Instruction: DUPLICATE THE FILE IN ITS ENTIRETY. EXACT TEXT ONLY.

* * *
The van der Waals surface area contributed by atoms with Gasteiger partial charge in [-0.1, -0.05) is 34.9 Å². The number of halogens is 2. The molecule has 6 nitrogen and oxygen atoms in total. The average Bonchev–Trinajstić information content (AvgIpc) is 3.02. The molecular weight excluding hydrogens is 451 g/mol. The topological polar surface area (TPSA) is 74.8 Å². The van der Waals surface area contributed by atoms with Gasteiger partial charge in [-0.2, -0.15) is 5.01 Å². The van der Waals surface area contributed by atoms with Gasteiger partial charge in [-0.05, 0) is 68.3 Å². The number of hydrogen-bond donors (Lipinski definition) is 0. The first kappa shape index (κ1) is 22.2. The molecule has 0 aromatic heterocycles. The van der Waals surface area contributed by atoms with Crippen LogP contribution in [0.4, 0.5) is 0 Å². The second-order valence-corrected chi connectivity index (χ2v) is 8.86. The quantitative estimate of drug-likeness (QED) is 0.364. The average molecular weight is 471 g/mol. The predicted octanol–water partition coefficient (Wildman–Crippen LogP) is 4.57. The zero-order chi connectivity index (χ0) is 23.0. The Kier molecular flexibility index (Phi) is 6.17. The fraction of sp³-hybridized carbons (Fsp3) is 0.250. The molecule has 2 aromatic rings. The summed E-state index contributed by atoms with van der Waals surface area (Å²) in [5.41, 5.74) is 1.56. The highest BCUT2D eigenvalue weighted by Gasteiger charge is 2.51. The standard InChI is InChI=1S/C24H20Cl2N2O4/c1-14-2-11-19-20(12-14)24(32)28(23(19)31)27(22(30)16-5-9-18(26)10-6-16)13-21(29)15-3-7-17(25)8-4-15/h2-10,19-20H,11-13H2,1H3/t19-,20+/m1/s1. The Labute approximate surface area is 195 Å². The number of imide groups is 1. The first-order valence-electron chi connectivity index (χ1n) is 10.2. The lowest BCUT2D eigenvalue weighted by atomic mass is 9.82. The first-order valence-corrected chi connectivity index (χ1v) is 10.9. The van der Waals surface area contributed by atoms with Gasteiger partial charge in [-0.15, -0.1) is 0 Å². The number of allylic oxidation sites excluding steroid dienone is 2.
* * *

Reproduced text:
The van der Waals surface area contributed by atoms with Gasteiger partial charge in [-0.1, -0.05) is 34.9 Å². The number of halogens is 2. The molecule has 6 nitrogen and oxygen atoms in total. The average Bonchev–Trinajstić information content (AvgIpc) is 3.02. The molecular weight excluding hydrogens is 451 g/mol. The topological polar surface area (TPSA) is 74.8 Å². The van der Waals surface area contributed by atoms with Gasteiger partial charge in [-0.2, -0.15) is 5.01 Å². The van der Waals surface area contributed by atoms with Gasteiger partial charge in [-0.05, 0) is 68.3 Å². The number of hydrogen-bond donors (Lipinski definition) is 0. The first kappa shape index (κ1) is 22.2. The molecule has 0 aromatic heterocycles. The van der Waals surface area contributed by atoms with Crippen LogP contribution in [0.4, 0.5) is 0 Å². The second-order valence-corrected chi connectivity index (χ2v) is 8.86. The quantitative estimate of drug-likeness (QED) is 0.364. The average molecular weight is 471 g/mol. The predicted octanol–water partition coefficient (Wildman–Crippen LogP) is 4.57. The zero-order chi connectivity index (χ0) is 23.0. The Kier molecular flexibility index (Phi) is 6.17. The fraction of sp³-hybridized carbons (Fsp3) is 0.250. The molecule has 2 aromatic rings. The summed E-state index contributed by atoms with van der Waals surface area (Å²) in [5.41, 5.74) is 1.56. The highest BCUT2D eigenvalue weighted by Gasteiger charge is 2.51. The standard InChI is InChI=1S/C24H20Cl2N2O4/c1-14-2-11-19-20(12-14)24(32)28(23(19)31)27(22(30)16-5-9-18(26)10-6-16)13-21(29)15-3-7-17(25)8-4-15/h2-10,19-20H,11-13H2,1H3/t19-,20+/m1/s1. The Labute approximate surface area is 195 Å². The number of imide groups is 1. The first-order valence-electron chi connectivity index (χ1n) is 10.2. The lowest BCUT2D eigenvalue weighted by atomic mass is 9.82. The first-order valence-corrected chi connectivity index (χ1v) is 10.9. The van der Waals surface area contributed by atoms with Gasteiger partial charge in [-0.15, -0.1) is 0 Å². The number of allylic oxidation sites excluding steroid dienone is 2.